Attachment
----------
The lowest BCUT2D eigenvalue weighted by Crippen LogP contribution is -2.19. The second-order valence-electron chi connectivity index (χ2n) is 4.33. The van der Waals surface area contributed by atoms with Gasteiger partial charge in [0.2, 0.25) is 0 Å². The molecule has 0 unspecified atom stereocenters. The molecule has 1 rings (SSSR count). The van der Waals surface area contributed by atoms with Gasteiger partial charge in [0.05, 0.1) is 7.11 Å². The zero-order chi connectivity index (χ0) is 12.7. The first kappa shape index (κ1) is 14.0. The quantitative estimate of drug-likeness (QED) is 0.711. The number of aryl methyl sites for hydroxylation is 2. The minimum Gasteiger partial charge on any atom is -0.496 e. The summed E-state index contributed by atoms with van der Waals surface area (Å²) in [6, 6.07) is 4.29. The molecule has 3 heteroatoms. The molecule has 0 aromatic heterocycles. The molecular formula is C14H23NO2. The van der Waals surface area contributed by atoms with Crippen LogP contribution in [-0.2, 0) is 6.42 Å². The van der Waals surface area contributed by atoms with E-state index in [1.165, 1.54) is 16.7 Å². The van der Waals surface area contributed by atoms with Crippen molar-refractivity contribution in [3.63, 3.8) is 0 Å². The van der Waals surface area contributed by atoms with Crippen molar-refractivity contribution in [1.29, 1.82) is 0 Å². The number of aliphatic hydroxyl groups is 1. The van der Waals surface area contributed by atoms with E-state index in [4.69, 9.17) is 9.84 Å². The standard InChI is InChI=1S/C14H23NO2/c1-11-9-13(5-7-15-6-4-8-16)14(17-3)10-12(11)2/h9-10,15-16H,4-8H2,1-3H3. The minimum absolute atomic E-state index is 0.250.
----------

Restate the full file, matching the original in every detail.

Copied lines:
The lowest BCUT2D eigenvalue weighted by Crippen LogP contribution is -2.19. The second-order valence-electron chi connectivity index (χ2n) is 4.33. The van der Waals surface area contributed by atoms with Gasteiger partial charge in [0.2, 0.25) is 0 Å². The molecule has 0 unspecified atom stereocenters. The molecule has 1 rings (SSSR count). The van der Waals surface area contributed by atoms with Gasteiger partial charge in [0.05, 0.1) is 7.11 Å². The zero-order chi connectivity index (χ0) is 12.7. The first kappa shape index (κ1) is 14.0. The quantitative estimate of drug-likeness (QED) is 0.711. The number of aryl methyl sites for hydroxylation is 2. The minimum Gasteiger partial charge on any atom is -0.496 e. The summed E-state index contributed by atoms with van der Waals surface area (Å²) in [6, 6.07) is 4.29. The molecule has 3 heteroatoms. The molecule has 0 aromatic heterocycles. The molecular formula is C14H23NO2. The van der Waals surface area contributed by atoms with Crippen LogP contribution in [-0.2, 0) is 6.42 Å². The van der Waals surface area contributed by atoms with E-state index in [1.165, 1.54) is 16.7 Å². The van der Waals surface area contributed by atoms with Crippen molar-refractivity contribution in [3.63, 3.8) is 0 Å². The van der Waals surface area contributed by atoms with Crippen molar-refractivity contribution in [1.29, 1.82) is 0 Å². The number of aliphatic hydroxyl groups is 1. The van der Waals surface area contributed by atoms with E-state index in [4.69, 9.17) is 9.84 Å². The standard InChI is InChI=1S/C14H23NO2/c1-11-9-13(5-7-15-6-4-8-16)14(17-3)10-12(11)2/h9-10,15-16H,4-8H2,1-3H3. The minimum absolute atomic E-state index is 0.250.